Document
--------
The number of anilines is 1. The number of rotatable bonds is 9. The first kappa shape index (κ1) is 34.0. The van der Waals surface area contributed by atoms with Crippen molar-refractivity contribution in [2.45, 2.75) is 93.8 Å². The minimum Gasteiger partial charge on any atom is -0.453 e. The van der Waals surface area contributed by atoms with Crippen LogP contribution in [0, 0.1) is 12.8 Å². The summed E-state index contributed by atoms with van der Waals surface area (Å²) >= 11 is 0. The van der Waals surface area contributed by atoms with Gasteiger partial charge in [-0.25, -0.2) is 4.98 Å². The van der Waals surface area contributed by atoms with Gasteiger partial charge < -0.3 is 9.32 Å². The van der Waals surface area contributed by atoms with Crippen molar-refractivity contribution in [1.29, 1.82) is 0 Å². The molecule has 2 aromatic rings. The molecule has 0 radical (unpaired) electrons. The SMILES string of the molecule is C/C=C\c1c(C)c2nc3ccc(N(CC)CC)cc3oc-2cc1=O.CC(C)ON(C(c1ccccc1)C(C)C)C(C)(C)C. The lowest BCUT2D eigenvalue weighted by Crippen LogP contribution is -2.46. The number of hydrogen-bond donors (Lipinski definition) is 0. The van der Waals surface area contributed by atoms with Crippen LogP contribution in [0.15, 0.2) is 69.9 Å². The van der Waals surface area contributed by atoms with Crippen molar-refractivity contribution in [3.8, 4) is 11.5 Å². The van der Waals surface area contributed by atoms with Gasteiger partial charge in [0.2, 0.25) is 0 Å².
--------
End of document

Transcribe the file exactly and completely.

The number of anilines is 1. The number of rotatable bonds is 9. The first kappa shape index (κ1) is 34.0. The van der Waals surface area contributed by atoms with Crippen molar-refractivity contribution in [2.45, 2.75) is 93.8 Å². The minimum Gasteiger partial charge on any atom is -0.453 e. The van der Waals surface area contributed by atoms with Crippen LogP contribution in [0, 0.1) is 12.8 Å². The summed E-state index contributed by atoms with van der Waals surface area (Å²) >= 11 is 0. The van der Waals surface area contributed by atoms with Gasteiger partial charge in [-0.25, -0.2) is 4.98 Å². The van der Waals surface area contributed by atoms with Gasteiger partial charge < -0.3 is 9.32 Å². The van der Waals surface area contributed by atoms with Crippen molar-refractivity contribution in [1.29, 1.82) is 0 Å². The molecule has 2 aromatic rings. The molecule has 0 radical (unpaired) electrons. The SMILES string of the molecule is C/C=C\c1c(C)c2nc3ccc(N(CC)CC)cc3oc-2cc1=O.CC(C)ON(C(c1ccccc1)C(C)C)C(C)(C)C. The lowest BCUT2D eigenvalue weighted by Crippen LogP contribution is -2.46. The number of hydrogen-bond donors (Lipinski definition) is 0. The van der Waals surface area contributed by atoms with Crippen LogP contribution in [0.15, 0.2) is 69.9 Å². The van der Waals surface area contributed by atoms with Crippen molar-refractivity contribution in [3.8, 4) is 11.5 Å². The van der Waals surface area contributed by atoms with Gasteiger partial charge in [0.2, 0.25) is 0 Å².